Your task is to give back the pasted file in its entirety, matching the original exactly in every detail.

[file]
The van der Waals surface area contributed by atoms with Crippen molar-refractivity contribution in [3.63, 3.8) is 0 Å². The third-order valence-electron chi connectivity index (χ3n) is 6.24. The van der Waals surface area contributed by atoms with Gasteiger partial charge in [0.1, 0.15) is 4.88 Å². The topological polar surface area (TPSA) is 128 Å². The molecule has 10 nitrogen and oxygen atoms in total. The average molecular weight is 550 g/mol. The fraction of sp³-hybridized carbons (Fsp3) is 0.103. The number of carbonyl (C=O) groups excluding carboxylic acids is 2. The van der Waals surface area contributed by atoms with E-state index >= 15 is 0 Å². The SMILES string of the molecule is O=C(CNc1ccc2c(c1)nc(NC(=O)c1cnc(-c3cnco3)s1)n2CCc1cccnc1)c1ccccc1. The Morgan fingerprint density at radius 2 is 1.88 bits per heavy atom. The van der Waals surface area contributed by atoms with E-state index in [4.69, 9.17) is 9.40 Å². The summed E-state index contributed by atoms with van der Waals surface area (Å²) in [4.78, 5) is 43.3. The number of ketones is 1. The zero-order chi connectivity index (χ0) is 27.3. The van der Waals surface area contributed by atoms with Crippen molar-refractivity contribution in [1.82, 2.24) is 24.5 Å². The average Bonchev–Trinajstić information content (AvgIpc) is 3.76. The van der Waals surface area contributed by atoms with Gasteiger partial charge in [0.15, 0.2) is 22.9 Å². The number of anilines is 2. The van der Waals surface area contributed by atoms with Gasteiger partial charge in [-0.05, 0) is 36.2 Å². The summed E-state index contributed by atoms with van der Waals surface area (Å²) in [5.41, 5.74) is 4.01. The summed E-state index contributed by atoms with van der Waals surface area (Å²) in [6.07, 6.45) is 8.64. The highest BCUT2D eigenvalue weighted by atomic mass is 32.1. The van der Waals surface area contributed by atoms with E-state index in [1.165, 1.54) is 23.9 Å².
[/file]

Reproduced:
The van der Waals surface area contributed by atoms with Crippen molar-refractivity contribution in [3.63, 3.8) is 0 Å². The third-order valence-electron chi connectivity index (χ3n) is 6.24. The van der Waals surface area contributed by atoms with Gasteiger partial charge in [0.1, 0.15) is 4.88 Å². The topological polar surface area (TPSA) is 128 Å². The molecule has 10 nitrogen and oxygen atoms in total. The average molecular weight is 550 g/mol. The fraction of sp³-hybridized carbons (Fsp3) is 0.103. The number of carbonyl (C=O) groups excluding carboxylic acids is 2. The van der Waals surface area contributed by atoms with E-state index >= 15 is 0 Å². The SMILES string of the molecule is O=C(CNc1ccc2c(c1)nc(NC(=O)c1cnc(-c3cnco3)s1)n2CCc1cccnc1)c1ccccc1. The Morgan fingerprint density at radius 2 is 1.88 bits per heavy atom. The van der Waals surface area contributed by atoms with E-state index in [4.69, 9.17) is 9.40 Å². The summed E-state index contributed by atoms with van der Waals surface area (Å²) in [4.78, 5) is 43.3. The number of ketones is 1. The zero-order chi connectivity index (χ0) is 27.3. The van der Waals surface area contributed by atoms with Crippen molar-refractivity contribution in [1.82, 2.24) is 24.5 Å². The average Bonchev–Trinajstić information content (AvgIpc) is 3.76. The van der Waals surface area contributed by atoms with Gasteiger partial charge in [0.15, 0.2) is 22.9 Å². The number of anilines is 2. The van der Waals surface area contributed by atoms with Gasteiger partial charge in [-0.05, 0) is 36.2 Å². The summed E-state index contributed by atoms with van der Waals surface area (Å²) in [5.41, 5.74) is 4.01. The summed E-state index contributed by atoms with van der Waals surface area (Å²) in [6.07, 6.45) is 8.64. The highest BCUT2D eigenvalue weighted by atomic mass is 32.1. The van der Waals surface area contributed by atoms with E-state index in [1.165, 1.54) is 23.9 Å².